Give me the best product to work with any day of the week. But make sure you are defining “product” correctly.
I love Scott Kveton, the CEO of Urban Airship. He and his team are building an amazing company in Portland. If you do anything mobile-related and use push notifications of any sort, or real-time location targeting, you need to be talking to them. But even more impressive is how Scott leads his company.
The other day, I got an email from my partner Jason with a photo of the Urban Airship Meeting Rules posted on the wall. They are so logical as to be rules that should apply to every meeting at every startup from now until forever.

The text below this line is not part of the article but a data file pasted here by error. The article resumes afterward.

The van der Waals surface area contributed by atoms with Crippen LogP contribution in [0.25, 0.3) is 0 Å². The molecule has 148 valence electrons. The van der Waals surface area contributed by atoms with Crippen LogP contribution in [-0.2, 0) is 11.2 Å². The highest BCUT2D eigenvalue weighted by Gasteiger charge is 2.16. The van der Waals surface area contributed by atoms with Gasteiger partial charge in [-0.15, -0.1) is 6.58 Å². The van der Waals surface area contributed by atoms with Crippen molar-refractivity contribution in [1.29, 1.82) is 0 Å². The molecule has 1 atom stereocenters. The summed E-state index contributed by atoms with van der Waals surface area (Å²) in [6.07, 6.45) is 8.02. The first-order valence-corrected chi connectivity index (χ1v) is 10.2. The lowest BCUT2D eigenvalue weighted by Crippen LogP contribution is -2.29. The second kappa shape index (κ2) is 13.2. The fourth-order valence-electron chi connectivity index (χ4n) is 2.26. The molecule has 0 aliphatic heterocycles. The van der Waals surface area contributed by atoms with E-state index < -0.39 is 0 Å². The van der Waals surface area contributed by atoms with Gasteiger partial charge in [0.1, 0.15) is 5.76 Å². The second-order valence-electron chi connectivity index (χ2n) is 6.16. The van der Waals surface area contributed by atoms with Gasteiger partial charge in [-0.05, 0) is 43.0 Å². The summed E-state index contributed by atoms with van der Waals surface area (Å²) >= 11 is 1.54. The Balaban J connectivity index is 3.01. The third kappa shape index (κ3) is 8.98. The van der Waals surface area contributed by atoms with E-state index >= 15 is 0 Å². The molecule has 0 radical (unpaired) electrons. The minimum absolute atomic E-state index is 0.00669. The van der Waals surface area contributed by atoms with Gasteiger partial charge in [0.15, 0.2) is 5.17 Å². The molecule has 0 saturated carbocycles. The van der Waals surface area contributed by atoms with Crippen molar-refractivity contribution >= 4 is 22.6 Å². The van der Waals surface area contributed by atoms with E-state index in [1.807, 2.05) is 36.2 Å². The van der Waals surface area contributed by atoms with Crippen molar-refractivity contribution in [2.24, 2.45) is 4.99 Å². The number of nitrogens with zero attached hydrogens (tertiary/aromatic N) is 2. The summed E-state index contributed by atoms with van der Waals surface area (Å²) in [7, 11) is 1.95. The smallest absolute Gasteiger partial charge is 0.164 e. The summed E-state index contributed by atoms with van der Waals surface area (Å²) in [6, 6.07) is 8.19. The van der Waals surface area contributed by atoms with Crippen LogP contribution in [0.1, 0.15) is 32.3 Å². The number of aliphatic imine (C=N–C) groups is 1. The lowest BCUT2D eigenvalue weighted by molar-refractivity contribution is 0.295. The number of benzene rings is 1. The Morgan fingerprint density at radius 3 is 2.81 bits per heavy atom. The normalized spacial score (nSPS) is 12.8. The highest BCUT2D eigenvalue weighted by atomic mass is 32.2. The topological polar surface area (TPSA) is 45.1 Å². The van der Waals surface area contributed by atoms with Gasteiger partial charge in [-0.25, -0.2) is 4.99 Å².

0. Do we really need to meet?
1. Schedule a start, not an end to your meeting – its over when its over, even if that’s just 5 minutes.
2. Be on time!
3. No multi-tasking … no device usage unless necessary for meeting
4. If you’re not getting anything out of the meeting, leave
5. Meetings are not for information sharing – that should be done before the meeting via email and/or agenda
6. Who really needs to be at this meeting?
7. Agree to action items, if any, at the conclusion of the meeting
8. Don’t feel bad about calling people out on any of the above; it’s the right thing to do.
I particularly love 0, 1, and 4. I rarely walk out of a meeting when I’m not getting anything out of it. I’m going to start paying more attention to this one.